Whoever wins the current Prime Ministerial race will be under pressure to keep it at the front and centre of policy.
Kevin Craven, the head of aerospace and defence industry body ADS, says the reality is that takeovers will keep occurring because UK firms are undervalued compared with those in other nations.
But he insists a law that came into force in January – the National Security and Investment (NSI) Act – which allows the Government to screen and intervene in mergers in a range of sensitive industries, was a positive development. F
or Franklin at Airbus, one of the most important things is getting young people excited about space, which will encourage more to look at careers in science and technology, where there are big skills shortages.
He says: ‘We saw people get interested when [British astronaut] Major Tim Peake went to the International Space Station in 2015 and 2016. I think a lot of people will see rockets going into space now from the UK and be excited about that.’
They laughed – but we’re close to a launch
Ambitious: Boss Melissa Thorpe
The dream of Newquay entering the space race was once dismissed as a joke, says Melissa Thorpe, head of Spaceport Cornwall.
‘When it was first announced, people laughed – because you can’t imagine a spaceport in Cornwall,’ she says of the project, which could stage its first orbital launch within the next two months.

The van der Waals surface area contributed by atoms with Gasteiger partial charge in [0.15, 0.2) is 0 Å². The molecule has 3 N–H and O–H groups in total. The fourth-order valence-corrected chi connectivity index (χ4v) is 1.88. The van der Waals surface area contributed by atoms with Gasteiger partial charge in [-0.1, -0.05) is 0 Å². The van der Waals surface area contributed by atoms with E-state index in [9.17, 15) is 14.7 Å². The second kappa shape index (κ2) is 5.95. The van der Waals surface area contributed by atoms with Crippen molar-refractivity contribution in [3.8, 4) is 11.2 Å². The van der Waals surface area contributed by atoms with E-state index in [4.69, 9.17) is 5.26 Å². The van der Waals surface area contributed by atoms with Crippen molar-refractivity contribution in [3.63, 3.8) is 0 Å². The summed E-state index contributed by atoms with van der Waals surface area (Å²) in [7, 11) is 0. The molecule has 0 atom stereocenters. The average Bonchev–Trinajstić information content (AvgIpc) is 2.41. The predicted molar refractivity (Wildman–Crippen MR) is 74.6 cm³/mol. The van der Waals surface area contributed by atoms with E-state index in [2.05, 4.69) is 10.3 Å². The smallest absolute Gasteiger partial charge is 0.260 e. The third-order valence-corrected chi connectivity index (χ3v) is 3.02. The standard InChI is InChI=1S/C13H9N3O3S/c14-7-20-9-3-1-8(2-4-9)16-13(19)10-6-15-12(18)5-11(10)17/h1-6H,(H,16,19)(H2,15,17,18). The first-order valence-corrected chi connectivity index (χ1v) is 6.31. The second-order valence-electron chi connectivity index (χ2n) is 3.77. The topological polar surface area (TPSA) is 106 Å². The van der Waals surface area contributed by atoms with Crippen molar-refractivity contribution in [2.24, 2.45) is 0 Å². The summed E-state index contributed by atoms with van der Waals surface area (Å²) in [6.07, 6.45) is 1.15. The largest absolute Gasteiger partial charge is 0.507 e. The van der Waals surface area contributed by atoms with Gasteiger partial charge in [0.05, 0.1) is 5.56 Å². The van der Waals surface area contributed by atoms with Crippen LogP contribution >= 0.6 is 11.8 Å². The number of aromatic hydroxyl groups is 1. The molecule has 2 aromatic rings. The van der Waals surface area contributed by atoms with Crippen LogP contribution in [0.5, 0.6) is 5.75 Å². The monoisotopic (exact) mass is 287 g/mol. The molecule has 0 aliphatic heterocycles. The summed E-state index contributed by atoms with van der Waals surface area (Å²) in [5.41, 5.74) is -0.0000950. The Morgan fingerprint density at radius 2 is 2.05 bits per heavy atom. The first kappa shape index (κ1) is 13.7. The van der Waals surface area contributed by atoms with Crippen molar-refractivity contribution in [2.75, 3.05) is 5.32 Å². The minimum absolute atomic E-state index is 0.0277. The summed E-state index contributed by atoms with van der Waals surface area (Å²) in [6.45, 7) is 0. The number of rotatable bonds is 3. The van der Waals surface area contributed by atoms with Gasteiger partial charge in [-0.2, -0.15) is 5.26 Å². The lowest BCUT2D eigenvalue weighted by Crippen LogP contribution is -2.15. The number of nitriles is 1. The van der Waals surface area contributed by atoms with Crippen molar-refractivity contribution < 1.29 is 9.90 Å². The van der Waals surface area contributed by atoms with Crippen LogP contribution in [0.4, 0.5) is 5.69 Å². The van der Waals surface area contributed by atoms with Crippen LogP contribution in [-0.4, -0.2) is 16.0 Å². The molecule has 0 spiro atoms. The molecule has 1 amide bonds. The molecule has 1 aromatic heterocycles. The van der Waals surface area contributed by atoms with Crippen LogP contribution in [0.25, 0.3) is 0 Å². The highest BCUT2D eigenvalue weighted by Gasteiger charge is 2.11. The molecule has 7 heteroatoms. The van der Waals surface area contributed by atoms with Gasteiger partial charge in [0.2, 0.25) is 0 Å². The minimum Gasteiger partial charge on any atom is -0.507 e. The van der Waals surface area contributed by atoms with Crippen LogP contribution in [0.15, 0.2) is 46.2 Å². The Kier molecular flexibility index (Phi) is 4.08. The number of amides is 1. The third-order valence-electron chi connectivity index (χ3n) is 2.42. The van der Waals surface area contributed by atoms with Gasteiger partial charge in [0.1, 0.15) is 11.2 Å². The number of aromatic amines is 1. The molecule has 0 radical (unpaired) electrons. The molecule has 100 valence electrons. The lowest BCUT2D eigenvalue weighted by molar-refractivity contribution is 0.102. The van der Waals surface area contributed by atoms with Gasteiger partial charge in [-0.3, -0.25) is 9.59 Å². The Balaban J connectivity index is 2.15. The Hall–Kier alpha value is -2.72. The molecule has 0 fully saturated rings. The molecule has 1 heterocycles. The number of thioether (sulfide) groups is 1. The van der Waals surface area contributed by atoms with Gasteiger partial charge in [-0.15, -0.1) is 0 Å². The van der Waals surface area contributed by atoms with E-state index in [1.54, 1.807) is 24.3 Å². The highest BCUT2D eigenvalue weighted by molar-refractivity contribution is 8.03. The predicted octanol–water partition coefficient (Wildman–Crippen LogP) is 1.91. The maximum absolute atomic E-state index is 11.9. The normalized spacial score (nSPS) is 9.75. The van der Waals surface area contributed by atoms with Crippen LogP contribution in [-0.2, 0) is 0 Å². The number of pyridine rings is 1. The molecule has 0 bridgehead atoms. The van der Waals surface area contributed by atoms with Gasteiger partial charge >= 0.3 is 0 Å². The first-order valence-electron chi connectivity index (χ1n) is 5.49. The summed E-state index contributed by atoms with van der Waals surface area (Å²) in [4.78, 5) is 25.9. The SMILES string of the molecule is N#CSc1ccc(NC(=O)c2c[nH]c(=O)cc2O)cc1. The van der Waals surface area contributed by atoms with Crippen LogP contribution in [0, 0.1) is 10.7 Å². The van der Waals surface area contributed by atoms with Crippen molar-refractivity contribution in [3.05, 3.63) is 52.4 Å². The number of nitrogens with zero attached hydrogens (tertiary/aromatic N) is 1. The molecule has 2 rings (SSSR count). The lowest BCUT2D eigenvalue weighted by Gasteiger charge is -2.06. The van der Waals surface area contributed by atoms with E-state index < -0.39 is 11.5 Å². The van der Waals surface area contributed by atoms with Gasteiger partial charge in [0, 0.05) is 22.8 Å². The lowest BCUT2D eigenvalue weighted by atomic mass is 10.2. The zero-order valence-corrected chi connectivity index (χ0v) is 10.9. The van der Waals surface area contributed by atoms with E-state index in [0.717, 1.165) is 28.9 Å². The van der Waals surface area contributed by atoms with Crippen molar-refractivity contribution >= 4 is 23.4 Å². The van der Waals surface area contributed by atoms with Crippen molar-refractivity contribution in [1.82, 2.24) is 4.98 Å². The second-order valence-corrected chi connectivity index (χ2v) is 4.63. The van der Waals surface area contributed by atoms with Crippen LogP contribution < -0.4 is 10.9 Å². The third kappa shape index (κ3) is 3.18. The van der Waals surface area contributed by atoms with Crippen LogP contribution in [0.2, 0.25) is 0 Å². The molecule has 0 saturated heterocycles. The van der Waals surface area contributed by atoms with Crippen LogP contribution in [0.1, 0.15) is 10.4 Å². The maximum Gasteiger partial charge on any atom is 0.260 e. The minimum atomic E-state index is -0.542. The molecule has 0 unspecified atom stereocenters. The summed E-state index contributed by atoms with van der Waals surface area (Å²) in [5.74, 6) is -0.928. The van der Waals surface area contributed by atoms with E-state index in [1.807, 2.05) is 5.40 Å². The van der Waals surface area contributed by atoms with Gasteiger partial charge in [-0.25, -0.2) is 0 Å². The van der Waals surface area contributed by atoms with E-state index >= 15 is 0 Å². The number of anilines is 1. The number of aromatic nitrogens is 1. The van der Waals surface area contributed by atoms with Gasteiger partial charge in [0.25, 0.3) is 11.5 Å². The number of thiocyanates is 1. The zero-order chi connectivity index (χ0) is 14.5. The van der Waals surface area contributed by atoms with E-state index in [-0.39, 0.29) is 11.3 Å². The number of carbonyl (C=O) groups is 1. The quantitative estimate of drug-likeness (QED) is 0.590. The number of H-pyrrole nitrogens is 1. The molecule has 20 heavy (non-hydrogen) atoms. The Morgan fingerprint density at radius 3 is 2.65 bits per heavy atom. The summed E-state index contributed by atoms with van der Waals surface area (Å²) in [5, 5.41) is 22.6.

‘But that announcement was eight years ago. Now it’s feeling very real.’
This autumn, Virgin Orbit’s Cosmic Girl aircraft will take off from Newquay Airport carrying a rocket to be released over the ocean. The launch, at night, will be Virgin Orbit’s first outside the US.
Thorpe, a Canadian, says her ambitions go far beyond the initial launch. The rockets are currently manufactured in Long Beach, California, but Thorpe wants Spaceport Cornwall to start constructing its own rocket factory within five years.
‘The UK builds a huge majority of the world’s small satellites at the moment,’ she says. ‘But they all get shipped overseas to launch.
‘Obviously we have an opportunity to control and monitor our own assets going into space. That sovereign launch is more important geopolitically now than ever before. Especially with what’s going on with Russia.’
Thorpe says the Cornish hub has already been ‘inundated’ with inquiries from global businesses which are keen to experience the ‘red carpet service to space’.
‘We’re looking at launching two to three times a year in the next five years,’ she says. ‘The plan will then be to max out at about 12 launches a year.’
Spaceport Cornwall has unlocked access to space with investment just shy of £20million.
Thorpe predicts the hub will result in the creation of 180 direct jobs with more to come as the industry grows.
‘Cornwall is one of the most deprived areas in Europe,’ she says. ‘We see huge opportunity for jobs and economic growth.
‘What we want to do here is to service a launch capability for the UK, but at the same time develop an infrastructure here that can support not just Virgin Orbit but other launch companies and other space businesses.’